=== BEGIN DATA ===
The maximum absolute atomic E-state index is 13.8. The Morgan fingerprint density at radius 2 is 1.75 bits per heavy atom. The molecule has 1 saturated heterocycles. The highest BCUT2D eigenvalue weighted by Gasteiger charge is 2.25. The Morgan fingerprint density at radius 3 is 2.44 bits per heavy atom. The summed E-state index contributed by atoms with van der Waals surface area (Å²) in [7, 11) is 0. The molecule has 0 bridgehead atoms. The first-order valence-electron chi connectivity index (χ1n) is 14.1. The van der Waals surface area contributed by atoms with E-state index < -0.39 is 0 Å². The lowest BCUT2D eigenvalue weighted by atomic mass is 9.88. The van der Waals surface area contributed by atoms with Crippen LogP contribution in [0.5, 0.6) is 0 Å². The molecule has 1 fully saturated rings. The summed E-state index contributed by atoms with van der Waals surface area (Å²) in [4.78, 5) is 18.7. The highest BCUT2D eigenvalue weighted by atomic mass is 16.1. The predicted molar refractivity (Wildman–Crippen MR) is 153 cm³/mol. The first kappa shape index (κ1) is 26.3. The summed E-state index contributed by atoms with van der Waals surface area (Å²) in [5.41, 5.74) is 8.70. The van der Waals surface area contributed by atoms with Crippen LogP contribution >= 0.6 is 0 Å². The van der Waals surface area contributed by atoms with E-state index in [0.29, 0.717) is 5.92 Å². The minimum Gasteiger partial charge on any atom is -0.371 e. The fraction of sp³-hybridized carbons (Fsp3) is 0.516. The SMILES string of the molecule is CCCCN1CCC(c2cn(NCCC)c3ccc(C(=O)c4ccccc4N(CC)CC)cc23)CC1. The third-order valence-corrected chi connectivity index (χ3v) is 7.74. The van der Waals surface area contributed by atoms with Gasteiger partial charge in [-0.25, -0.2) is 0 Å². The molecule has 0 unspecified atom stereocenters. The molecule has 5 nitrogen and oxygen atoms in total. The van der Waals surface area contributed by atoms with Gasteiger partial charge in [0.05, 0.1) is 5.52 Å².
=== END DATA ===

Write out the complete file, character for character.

The maximum absolute atomic E-state index is 13.8. The Morgan fingerprint density at radius 2 is 1.75 bits per heavy atom. The molecule has 1 saturated heterocycles. The highest BCUT2D eigenvalue weighted by Gasteiger charge is 2.25. The Morgan fingerprint density at radius 3 is 2.44 bits per heavy atom. The summed E-state index contributed by atoms with van der Waals surface area (Å²) in [7, 11) is 0. The molecule has 0 bridgehead atoms. The first-order valence-electron chi connectivity index (χ1n) is 14.1. The van der Waals surface area contributed by atoms with E-state index < -0.39 is 0 Å². The lowest BCUT2D eigenvalue weighted by atomic mass is 9.88. The van der Waals surface area contributed by atoms with Crippen LogP contribution in [0.5, 0.6) is 0 Å². The molecule has 1 fully saturated rings. The summed E-state index contributed by atoms with van der Waals surface area (Å²) in [4.78, 5) is 18.7. The highest BCUT2D eigenvalue weighted by atomic mass is 16.1. The predicted molar refractivity (Wildman–Crippen MR) is 153 cm³/mol. The first kappa shape index (κ1) is 26.3. The summed E-state index contributed by atoms with van der Waals surface area (Å²) in [5.41, 5.74) is 8.70. The van der Waals surface area contributed by atoms with Crippen LogP contribution >= 0.6 is 0 Å². The van der Waals surface area contributed by atoms with E-state index in [0.29, 0.717) is 5.92 Å². The minimum Gasteiger partial charge on any atom is -0.371 e. The fraction of sp³-hybridized carbons (Fsp3) is 0.516. The SMILES string of the molecule is CCCCN1CCC(c2cn(NCCC)c3ccc(C(=O)c4ccccc4N(CC)CC)cc23)CC1. The third-order valence-corrected chi connectivity index (χ3v) is 7.74. The van der Waals surface area contributed by atoms with Gasteiger partial charge in [-0.25, -0.2) is 0 Å². The molecule has 0 unspecified atom stereocenters. The molecule has 5 nitrogen and oxygen atoms in total. The van der Waals surface area contributed by atoms with Gasteiger partial charge in [0.05, 0.1) is 5.52 Å².